Neighbor Law: Fences, Trees, Boundaries And Noise ~UPD~
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A boundary fence is a fence that is located on or near a property line, though the exact definition can vary by state. Sometimes even a hedge can act as a boundary. To learn more about boundary fences, including how they are defined, when a neighbor is allowed to build a boundary fence, and who is responsible for repairs and maintenance, see Nolo's Fences and Neighbors FAQ.
Guillen points to noise as the number one top problem between neighbors. Loud or disturbing noise can affect single-family homeowners and those who live in multifamily housing. It can be a blaring television, lawnmower, motorcycle, someone practicing a trumpet, a baby crying or a rooster crowing at 5 a.m.
"There are a lot of creative ways to make noise," said Guillen, who added that disputes over fences and trees (particularly branches overhanging into a neighbor's yard) rank second and third on the problem list.
But you can go back again and again to the court if necessary until your neighbor gets tired of paying up. Homeowners have been compensated for insulation, double-pane windows and/or soundproofing materials they installed because of a neighbor's noise. At last resort is an expensive, complicated full-blown legal war.
Search Search The Maryland People's Law Library Main Menu Main navigation Home How Do I...? Evaluate My Situation Alternatives to Court Get Help Legal Research Start/Respond to a Case Discovery and Evidence Prepare for Court Judgments Appeals Legal Services Directory Legal Clinic Calendar Research Topics About Toggle navigation Main navigation Home How Do I...? Evaluate My Situation Alternatives to Court Get Help Legal Research Start/Respond to a Case Discovery and Evidence Prepare for Court Judgments Appeals Legal Services Directory Legal Clinic Calendar Research Topics About Search Search Related Articles & Other Resources Real Estate and Other Housing Homeownership Solving Disputes with Your Neighbors Solving Disputes with Your Neighbors There are all types of problems that may arise between neighbors. Some of the most common are noise, property boundaries, fences, trees, or blighted property.
If the problem is one that reoccurs, (like late-night noise) start a tracking log. Write down the date, what occurs and any other observations that may be helpful. You may find that the problem is not as frequent as you thought. In any event, a clear log will help document your case for the police or the courts, if it gets that far. It will also help you talk to your neighbor.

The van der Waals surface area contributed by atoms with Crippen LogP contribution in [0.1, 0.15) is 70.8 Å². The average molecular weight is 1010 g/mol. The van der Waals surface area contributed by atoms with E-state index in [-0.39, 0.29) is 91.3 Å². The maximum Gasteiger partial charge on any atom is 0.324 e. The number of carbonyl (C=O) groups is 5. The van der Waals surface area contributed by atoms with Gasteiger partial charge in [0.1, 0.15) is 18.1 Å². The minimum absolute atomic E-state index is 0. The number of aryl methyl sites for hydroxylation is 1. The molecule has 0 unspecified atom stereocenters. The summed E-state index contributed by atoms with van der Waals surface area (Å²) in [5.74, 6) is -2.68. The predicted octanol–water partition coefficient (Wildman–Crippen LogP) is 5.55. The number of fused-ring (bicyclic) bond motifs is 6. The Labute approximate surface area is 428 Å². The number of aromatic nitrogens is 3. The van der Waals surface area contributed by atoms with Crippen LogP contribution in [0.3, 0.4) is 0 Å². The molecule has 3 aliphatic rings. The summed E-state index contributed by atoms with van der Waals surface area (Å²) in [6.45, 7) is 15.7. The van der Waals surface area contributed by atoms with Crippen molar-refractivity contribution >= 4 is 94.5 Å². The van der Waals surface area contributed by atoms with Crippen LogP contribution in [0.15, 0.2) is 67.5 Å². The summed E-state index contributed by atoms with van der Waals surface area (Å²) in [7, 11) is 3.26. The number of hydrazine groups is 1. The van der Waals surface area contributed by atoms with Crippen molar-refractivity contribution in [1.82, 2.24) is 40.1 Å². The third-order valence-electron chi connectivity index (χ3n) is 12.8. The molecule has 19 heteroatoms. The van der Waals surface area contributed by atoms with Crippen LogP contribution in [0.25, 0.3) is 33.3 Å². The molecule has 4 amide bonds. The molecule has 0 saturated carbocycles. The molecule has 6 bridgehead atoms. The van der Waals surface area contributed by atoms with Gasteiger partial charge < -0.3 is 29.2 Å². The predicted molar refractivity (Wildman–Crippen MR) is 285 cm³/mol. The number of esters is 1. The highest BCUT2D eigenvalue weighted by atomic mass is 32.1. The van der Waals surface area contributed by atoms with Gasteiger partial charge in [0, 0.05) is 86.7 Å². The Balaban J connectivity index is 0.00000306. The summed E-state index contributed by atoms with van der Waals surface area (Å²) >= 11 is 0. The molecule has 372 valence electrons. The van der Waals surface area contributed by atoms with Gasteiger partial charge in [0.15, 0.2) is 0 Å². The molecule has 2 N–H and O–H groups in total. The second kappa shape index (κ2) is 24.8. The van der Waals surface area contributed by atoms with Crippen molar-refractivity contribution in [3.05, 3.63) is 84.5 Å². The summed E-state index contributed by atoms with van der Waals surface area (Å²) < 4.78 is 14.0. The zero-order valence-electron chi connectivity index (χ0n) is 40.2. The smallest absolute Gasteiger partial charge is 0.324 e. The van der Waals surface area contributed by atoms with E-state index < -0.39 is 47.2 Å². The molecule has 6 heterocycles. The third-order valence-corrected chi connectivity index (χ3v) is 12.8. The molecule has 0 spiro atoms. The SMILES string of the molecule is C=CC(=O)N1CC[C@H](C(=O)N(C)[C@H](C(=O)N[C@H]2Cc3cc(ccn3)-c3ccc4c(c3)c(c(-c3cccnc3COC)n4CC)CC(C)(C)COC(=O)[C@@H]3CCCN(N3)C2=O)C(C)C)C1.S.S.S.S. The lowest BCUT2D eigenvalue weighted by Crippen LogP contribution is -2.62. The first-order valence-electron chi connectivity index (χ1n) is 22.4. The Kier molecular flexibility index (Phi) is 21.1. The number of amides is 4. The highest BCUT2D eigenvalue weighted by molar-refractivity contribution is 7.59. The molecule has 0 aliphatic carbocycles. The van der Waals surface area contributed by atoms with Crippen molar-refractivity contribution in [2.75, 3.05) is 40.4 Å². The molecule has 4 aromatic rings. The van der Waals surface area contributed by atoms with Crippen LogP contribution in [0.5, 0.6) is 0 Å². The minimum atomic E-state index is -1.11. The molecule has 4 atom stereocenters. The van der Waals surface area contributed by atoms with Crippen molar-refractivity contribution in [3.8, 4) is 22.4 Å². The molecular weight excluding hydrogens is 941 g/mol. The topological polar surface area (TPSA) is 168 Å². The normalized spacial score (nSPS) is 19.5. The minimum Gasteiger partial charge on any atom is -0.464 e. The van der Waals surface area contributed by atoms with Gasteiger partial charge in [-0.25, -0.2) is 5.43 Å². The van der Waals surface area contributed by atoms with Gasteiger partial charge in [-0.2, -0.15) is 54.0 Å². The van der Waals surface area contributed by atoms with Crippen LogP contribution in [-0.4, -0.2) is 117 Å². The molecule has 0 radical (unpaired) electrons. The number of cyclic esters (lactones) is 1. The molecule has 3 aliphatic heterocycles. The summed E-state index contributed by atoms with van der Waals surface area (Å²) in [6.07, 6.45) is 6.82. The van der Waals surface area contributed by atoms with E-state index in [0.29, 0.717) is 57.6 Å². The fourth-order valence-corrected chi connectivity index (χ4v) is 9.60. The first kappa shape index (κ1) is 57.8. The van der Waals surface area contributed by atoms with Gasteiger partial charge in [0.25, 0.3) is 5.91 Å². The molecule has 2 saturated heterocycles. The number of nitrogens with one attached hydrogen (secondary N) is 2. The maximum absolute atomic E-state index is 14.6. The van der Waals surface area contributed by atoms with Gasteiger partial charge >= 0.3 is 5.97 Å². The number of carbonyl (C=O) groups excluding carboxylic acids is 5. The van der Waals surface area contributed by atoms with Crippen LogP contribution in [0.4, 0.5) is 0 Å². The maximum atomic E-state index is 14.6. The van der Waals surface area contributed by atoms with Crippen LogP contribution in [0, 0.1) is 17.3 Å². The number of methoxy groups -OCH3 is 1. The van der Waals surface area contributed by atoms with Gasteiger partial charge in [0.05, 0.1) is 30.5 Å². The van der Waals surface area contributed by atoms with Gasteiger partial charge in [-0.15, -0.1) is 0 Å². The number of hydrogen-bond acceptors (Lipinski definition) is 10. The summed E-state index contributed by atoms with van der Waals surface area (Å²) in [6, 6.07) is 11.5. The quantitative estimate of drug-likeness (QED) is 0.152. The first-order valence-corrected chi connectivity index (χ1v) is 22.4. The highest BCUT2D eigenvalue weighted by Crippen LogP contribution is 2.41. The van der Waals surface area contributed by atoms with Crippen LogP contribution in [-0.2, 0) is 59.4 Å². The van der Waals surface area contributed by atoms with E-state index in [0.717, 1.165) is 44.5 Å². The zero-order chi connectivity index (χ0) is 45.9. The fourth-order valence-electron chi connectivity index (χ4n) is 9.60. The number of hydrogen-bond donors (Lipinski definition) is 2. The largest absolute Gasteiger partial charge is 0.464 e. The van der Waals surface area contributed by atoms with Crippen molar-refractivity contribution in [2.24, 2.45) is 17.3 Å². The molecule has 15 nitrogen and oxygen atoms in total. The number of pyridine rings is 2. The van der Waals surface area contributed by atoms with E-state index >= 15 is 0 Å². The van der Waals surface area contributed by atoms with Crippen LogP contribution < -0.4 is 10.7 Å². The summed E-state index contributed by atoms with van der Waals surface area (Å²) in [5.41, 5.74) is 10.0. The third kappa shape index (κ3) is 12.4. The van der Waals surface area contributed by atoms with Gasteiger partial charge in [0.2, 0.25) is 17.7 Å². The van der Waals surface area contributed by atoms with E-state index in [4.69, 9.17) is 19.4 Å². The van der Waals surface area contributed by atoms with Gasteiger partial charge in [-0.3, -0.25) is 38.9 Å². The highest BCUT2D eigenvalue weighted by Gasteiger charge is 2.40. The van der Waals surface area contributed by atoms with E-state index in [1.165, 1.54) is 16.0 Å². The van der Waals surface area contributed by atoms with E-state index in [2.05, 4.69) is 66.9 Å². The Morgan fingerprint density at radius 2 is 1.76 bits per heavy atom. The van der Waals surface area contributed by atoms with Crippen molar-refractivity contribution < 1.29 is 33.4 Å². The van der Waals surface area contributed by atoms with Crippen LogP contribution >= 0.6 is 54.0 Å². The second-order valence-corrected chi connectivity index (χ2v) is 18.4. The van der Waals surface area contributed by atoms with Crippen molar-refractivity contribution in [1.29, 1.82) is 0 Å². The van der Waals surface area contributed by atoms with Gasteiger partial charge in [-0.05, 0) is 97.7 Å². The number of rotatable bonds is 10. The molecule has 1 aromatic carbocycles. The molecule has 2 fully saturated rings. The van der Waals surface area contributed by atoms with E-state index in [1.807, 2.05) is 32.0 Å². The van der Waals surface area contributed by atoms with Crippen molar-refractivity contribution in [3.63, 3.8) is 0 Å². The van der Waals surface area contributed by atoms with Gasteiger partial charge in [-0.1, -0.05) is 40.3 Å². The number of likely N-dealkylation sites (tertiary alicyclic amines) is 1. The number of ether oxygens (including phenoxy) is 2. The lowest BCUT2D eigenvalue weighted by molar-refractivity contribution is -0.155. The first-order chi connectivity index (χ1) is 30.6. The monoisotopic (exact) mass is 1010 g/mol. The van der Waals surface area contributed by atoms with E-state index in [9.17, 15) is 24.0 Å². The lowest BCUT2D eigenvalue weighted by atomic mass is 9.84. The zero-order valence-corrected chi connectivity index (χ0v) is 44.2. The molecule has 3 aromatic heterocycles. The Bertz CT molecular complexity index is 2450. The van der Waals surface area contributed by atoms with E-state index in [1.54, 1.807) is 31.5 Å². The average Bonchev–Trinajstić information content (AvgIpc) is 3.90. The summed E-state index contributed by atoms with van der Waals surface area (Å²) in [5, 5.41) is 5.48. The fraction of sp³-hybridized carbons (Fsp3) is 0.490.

Calling the police should be done after considering the possible outcomes. The police are most likely to be able to help if the other party has violated a local ordinance or state law with criminal penalties. For example, the police can help with excessive noise but are unlikely to be able to do much about a dangerous tree limb. If you have a log of dates and times the problem has occurred or a joint letter from other neighbors, show these to the police. The police meet all sorts of people when called out to help with neighborhood disputed. A reasonable documented approach will set you apart from others. Remember many police officers have some training in mediation but their skills and interest in solving neighborhood disputes will vary.
Before you complain about a possible zoning violation, always check the zoning map at city hall. The neighbor creating a problem might be located just over the zoning line, in an acceptable district for the activity. Also be aware that, in some circumstances, cities have the power to zone land that lies just beyond their boundaries. In Illinois, for example, towns may zone land that lies up to one-and-a-half miles outside their boundaries.
Knowing who is responsible also includes more than finding out who is committing the offense. If the problem neighbor is a tenant who turns out to be uncooperative, the landlord may well be the person who can remedy the situation. This can be true for many problems, including noise, property deterioration, and tree and boundary disputes.
If you are being seriously disturbed by a neighbor, chances are you are not alone. A noise problem, for example, likely affects several neighbors. You may find that other concerns also bother more than one neighbor. Neglected property, noxious fumes, blocked views, even an unclear boundary line can be a problem in common. Contacting others who are adversely affected and having them join you in your efforts can be very wise. It strengthens your position and also dilutes the possibility of hostility or retaliation.
Sometimes disputes with neighbors, such as boundary issues or fences, might be covered by local or state law. You may check for local ordinances at Municode.com. Louisiana state law issues may be researched here.
Washington law also prohibits building "spite fences," which is a term for a structure built for no legitimate reason other than to harass your neighbor. Washington laws allow courts to issue injunctions to stop the construction of spite fences or other structures. 2b1af7f3a8